Geology Rocks: The Rock Cycle

Contributor: Meghan Vestal. Lesson ID: 11103

The saying, "Solid as a rock" may not mean much when you see how rocks are constantly changing! This is part of the rock cycle, geology's recycling program. Study it with online tests and hot crayons!


Physical Science

learning style
Kinesthetic, Visual
personality style
Lion, Beaver
Grade Level
Middle School (6-8)
Lesson Type
Dig Deeper

Lesson Plan - Get It!


Can you explain what information is being displayed in the above image?

Throughout this series' Related Lessons, found in the right-hand sidebar, you have been studying, comparing, and identifying different types and classifications of rocks.

In today’s lesson, you will learn about the rock cycle.

Before you begin investigating the rock cycle, review what you know about igneous, sedimentary, and metamorphic rocks. Examine the characteristics of each rock pictured and determine whether it is igneous, sedimentary, or metamorphic. If you are able, use the characteristics to determine specifically what type of rock it is (marble, granite, shale, etc.). Discuss your answer and reasoning with a teacher or parent:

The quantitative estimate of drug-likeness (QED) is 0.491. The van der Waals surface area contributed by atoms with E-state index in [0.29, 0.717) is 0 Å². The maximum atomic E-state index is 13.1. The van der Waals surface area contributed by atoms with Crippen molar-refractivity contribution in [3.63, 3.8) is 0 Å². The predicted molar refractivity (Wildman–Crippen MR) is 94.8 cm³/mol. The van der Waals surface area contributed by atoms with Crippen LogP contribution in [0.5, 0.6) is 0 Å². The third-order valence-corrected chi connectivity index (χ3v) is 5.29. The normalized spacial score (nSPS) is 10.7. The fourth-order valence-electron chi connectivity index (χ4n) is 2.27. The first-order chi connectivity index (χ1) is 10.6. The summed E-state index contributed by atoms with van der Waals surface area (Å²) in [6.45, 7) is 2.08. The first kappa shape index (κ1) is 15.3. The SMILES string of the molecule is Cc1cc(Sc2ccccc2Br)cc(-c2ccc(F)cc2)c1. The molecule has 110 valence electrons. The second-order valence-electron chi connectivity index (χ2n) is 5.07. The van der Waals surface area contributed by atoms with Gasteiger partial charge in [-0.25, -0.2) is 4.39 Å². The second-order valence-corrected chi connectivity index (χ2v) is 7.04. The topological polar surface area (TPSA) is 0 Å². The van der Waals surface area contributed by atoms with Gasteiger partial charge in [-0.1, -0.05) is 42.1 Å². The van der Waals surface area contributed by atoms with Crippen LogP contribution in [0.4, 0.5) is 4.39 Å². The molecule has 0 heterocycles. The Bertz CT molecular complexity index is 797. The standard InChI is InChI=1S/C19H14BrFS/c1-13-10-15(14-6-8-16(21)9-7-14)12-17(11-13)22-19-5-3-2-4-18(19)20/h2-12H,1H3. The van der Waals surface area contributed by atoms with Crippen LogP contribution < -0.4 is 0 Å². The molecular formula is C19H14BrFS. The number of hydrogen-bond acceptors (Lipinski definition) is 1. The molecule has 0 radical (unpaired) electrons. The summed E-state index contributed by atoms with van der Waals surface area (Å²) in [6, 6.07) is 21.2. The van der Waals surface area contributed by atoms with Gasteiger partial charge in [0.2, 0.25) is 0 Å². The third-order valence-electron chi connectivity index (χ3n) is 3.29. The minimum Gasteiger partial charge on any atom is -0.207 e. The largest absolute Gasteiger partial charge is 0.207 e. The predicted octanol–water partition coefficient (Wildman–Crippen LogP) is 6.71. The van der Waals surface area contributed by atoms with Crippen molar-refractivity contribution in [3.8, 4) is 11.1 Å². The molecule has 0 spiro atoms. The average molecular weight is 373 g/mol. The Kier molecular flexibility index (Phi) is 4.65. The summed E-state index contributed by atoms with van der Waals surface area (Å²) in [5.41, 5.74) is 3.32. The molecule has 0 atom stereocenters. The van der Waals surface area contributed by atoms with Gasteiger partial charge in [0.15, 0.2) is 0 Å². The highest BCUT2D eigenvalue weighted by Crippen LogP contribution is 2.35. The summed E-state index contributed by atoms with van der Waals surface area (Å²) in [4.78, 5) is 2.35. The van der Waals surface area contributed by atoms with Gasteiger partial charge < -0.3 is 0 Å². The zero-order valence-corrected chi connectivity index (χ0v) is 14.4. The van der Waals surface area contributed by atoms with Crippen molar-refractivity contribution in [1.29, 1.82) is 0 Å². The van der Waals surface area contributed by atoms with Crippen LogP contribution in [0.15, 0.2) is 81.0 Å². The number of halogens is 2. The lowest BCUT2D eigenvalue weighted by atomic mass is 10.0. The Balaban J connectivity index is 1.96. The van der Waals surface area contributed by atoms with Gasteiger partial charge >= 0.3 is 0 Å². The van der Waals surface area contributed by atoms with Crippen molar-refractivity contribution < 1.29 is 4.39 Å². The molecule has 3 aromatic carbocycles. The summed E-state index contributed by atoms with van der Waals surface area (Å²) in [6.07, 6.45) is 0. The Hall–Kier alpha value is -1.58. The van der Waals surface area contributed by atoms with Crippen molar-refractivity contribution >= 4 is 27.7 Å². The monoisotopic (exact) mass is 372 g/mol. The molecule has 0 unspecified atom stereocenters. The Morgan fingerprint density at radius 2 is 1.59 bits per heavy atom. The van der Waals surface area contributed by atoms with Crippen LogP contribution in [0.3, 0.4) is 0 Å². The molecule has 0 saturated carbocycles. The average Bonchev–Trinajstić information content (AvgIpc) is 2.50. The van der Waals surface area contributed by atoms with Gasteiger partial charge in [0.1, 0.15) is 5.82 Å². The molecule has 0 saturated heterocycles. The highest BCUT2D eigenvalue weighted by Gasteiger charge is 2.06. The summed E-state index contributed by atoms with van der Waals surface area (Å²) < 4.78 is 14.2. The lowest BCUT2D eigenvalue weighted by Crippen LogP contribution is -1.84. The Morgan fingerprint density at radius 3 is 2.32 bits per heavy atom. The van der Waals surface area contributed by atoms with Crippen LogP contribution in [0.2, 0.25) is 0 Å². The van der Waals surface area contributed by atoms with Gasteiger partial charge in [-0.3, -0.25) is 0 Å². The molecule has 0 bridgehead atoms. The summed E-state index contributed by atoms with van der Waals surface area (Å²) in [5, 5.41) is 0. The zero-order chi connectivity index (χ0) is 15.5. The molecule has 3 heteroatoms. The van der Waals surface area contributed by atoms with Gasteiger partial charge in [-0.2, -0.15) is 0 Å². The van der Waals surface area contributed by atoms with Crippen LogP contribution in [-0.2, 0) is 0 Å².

rock samples

Understanding how rocks are formed, and being able to identify their characteristics, is key to understanding the rock cycle.

The rock cycle is a process that all rocks constantly undergo as they move and transform into different types of rocks and materials. Think of it as rocks being recycled and changed into other materials and rocks.

Look at the diagram from the beginning of this lesson again. The arrows show how temperature, pressure, weathering, and erosion play a role in changing rocks.

rock cycle

To learn more about the rock cycle, read Bitesize's The Rock Cycle. Make sure to scroll through all five pages so you do not miss any information.

Then, use Annenberg Learner’s The Rock Cycle Diagram to explore pictures, explanations, and videos about how the rock cycle works.

Why is the rock cycle important? The rock cycle plays a role in how the Earth changes inwardly and outwardly. Use the diagram above and explain the rock cycle to a parent or teacher.

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